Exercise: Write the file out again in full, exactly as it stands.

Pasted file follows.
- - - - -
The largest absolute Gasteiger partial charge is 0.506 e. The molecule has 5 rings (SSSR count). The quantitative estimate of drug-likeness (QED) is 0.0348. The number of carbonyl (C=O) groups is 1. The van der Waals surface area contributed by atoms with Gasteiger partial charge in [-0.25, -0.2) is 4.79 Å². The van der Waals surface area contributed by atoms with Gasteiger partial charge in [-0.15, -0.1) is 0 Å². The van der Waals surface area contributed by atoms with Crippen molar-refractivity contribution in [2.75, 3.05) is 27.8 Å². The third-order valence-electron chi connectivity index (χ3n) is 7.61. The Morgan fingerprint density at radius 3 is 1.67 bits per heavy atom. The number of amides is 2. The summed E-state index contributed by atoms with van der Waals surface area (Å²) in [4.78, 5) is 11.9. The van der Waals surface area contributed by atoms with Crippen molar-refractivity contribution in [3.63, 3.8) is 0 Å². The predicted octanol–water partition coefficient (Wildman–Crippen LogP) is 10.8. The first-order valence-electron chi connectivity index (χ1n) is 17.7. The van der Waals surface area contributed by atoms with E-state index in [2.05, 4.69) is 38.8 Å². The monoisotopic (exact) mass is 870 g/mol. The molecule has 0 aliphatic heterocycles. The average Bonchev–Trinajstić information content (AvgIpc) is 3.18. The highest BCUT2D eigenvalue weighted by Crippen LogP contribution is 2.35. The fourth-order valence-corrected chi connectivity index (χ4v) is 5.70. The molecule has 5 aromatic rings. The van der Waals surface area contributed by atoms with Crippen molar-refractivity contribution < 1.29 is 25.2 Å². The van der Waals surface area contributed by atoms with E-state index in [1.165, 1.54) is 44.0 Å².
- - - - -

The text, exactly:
The largest absolute Gasteiger partial charge is 0.506 e. The molecule has 5 rings (SSSR count). The quantitative estimate of drug-likeness (QED) is 0.0348. The number of carbonyl (C=O) groups is 1. The van der Waals surface area contributed by atoms with Gasteiger partial charge in [-0.25, -0.2) is 4.79 Å². The van der Waals surface area contributed by atoms with Gasteiger partial charge in [-0.15, -0.1) is 0 Å². The van der Waals surface area contributed by atoms with Crippen molar-refractivity contribution in [2.75, 3.05) is 27.8 Å². The third-order valence-electron chi connectivity index (χ3n) is 7.61. The Morgan fingerprint density at radius 3 is 1.67 bits per heavy atom. The number of amides is 2. The summed E-state index contributed by atoms with van der Waals surface area (Å²) in [4.78, 5) is 11.9. The van der Waals surface area contributed by atoms with Crippen molar-refractivity contribution in [3.63, 3.8) is 0 Å². The predicted octanol–water partition coefficient (Wildman–Crippen LogP) is 10.8. The first-order valence-electron chi connectivity index (χ1n) is 17.7. The van der Waals surface area contributed by atoms with E-state index in [2.05, 4.69) is 38.8 Å². The monoisotopic (exact) mass is 870 g/mol. The molecule has 0 aliphatic heterocycles. The average Bonchev–Trinajstić information content (AvgIpc) is 3.18. The highest BCUT2D eigenvalue weighted by Crippen LogP contribution is 2.35. The fourth-order valence-corrected chi connectivity index (χ4v) is 5.70. The molecule has 5 aromatic rings. The van der Waals surface area contributed by atoms with Crippen molar-refractivity contribution < 1.29 is 25.2 Å². The van der Waals surface area contributed by atoms with E-state index in [1.165, 1.54) is 44.0 Å².